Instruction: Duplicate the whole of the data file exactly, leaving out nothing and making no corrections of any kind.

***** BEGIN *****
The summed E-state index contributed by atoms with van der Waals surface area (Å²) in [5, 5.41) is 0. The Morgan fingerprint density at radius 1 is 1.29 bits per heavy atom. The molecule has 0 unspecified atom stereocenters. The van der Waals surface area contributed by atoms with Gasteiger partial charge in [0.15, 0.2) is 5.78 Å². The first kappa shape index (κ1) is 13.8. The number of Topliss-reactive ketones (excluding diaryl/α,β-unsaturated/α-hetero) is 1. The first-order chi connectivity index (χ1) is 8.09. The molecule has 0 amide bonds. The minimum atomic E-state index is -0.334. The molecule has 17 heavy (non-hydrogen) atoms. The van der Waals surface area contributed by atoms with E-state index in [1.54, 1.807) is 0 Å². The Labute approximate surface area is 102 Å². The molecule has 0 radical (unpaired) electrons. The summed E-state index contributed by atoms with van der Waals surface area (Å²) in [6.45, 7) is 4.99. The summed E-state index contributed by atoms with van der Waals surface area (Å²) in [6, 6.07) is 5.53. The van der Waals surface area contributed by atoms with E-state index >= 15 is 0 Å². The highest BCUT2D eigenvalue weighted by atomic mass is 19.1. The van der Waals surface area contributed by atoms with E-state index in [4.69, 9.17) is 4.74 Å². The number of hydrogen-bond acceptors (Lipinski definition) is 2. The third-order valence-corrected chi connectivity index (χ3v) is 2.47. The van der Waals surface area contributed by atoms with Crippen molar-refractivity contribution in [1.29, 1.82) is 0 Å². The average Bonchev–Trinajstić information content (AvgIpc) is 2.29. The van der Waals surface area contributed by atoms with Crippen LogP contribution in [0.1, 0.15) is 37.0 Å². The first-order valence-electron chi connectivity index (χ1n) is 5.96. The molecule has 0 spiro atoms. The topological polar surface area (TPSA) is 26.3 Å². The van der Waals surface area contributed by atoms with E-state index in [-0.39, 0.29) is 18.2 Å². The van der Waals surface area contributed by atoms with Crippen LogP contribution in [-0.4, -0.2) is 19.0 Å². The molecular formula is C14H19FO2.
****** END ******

The summed E-state index contributed by atoms with van der Waals surface area (Å²) in [5, 5.41) is 0. The Morgan fingerprint density at radius 1 is 1.29 bits per heavy atom. The molecule has 0 unspecified atom stereocenters. The van der Waals surface area contributed by atoms with Gasteiger partial charge in [0.15, 0.2) is 5.78 Å². The first kappa shape index (κ1) is 13.8. The number of Topliss-reactive ketones (excluding diaryl/α,β-unsaturated/α-hetero) is 1. The first-order chi connectivity index (χ1) is 8.09. The molecule has 0 amide bonds. The minimum atomic E-state index is -0.334. The molecule has 17 heavy (non-hydrogen) atoms. The van der Waals surface area contributed by atoms with E-state index in [1.54, 1.807) is 0 Å². The Labute approximate surface area is 102 Å². The molecule has 0 radical (unpaired) electrons. The summed E-state index contributed by atoms with van der Waals surface area (Å²) in [6.45, 7) is 4.99. The summed E-state index contributed by atoms with van der Waals surface area (Å²) in [6, 6.07) is 5.53. The van der Waals surface area contributed by atoms with E-state index >= 15 is 0 Å². The highest BCUT2D eigenvalue weighted by atomic mass is 19.1. The van der Waals surface area contributed by atoms with E-state index in [4.69, 9.17) is 4.74 Å². The number of hydrogen-bond acceptors (Lipinski definition) is 2. The third-order valence-corrected chi connectivity index (χ3v) is 2.47. The van der Waals surface area contributed by atoms with Crippen molar-refractivity contribution in [1.29, 1.82) is 0 Å². The average Bonchev–Trinajstić information content (AvgIpc) is 2.29. The van der Waals surface area contributed by atoms with Crippen LogP contribution in [0.1, 0.15) is 37.0 Å². The first-order valence-electron chi connectivity index (χ1n) is 5.96. The molecule has 0 spiro atoms. The topological polar surface area (TPSA) is 26.3 Å². The van der Waals surface area contributed by atoms with E-state index in [-0.39, 0.29) is 18.2 Å². The van der Waals surface area contributed by atoms with Crippen LogP contribution in [-0.4, -0.2) is 19.0 Å². The molecular formula is C14H19FO2.